One thing Stewart always joked about was that he’d dig me a hole to live in. The real plan was an underground home. The first spring we were here we dug the hole. It was huge, compared to the 300 square foot cabin we currently resided in. It held so much promise, with its ten foot depth and cool dirt floor.

And then we had Annabelle and then Stewart was pretty sick for about six months and then Ruthie was born and the plan to lay block and build an underground home just never materialized. That hole is now the most abundant pond for watering the gardens that we’ve had. This has been the story of all of our best-laid plans.

But I will step back a moment here.


It was early fall of 2013 when Stewart was mostly bed-ridden with adrenal fatigue and I decided I would plant the fall garden. I was six months pregnant and shoveling away on a bed I had big plans for. I was working for Cultures for Health, caring for and homeschooling the children, and trying to care for Stewart… but for some reason I had it in my head that the garden needed tending.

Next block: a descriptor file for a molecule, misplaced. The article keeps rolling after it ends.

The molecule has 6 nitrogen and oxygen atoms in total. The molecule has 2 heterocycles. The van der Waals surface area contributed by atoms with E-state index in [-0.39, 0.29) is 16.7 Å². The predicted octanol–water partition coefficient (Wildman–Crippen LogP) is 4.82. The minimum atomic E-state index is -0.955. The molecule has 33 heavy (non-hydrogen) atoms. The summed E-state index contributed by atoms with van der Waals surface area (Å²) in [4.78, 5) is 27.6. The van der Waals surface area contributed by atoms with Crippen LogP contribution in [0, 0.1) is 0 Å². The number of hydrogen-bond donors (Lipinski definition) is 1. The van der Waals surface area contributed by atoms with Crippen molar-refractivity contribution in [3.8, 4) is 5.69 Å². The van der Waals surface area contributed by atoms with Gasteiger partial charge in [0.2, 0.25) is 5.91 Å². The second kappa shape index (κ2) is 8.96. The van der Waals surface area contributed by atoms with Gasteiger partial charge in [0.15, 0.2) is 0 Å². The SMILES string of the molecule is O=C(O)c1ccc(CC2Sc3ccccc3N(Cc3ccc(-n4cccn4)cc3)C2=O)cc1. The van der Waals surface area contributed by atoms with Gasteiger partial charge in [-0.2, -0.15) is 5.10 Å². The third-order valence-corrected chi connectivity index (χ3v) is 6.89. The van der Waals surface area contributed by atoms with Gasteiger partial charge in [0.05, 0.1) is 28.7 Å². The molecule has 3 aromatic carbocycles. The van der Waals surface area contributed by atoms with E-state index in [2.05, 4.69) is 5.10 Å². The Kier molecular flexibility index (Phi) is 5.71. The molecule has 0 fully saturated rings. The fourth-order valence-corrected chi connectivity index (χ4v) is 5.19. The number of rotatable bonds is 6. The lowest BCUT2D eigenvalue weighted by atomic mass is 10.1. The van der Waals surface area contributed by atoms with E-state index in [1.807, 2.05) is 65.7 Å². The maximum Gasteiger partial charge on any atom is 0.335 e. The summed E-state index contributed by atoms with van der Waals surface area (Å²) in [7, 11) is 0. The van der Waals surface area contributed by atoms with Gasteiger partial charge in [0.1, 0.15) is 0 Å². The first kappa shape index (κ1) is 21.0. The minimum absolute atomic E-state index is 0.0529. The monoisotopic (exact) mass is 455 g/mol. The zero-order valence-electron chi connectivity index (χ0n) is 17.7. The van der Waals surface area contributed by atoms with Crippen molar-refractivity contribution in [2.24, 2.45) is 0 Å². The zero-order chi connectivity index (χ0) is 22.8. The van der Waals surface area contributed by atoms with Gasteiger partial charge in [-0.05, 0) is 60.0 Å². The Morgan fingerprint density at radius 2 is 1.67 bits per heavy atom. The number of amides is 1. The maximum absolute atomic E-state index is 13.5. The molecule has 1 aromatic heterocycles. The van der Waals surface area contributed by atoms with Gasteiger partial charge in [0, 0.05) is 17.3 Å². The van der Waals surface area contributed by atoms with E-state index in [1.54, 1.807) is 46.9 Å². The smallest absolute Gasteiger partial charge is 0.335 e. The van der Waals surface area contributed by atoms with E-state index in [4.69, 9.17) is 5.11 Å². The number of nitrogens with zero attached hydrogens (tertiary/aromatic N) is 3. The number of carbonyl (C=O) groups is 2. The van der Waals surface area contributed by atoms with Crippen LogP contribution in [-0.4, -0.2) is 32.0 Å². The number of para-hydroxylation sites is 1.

One day Stewart looked at me and asked me why I was pushing so hard for something that – given the hot, very dry weather in October – didn’t seem like it was meant to be. Looking back on it now I don’t remember praying about whether I should be pushing for the garden or even asking Stewart if he wanted me to make it a priority. I just thought I was supposed to be moving the homestead forward in some small way so I brute forced my way through… and probably neglected some higher priorities in the process.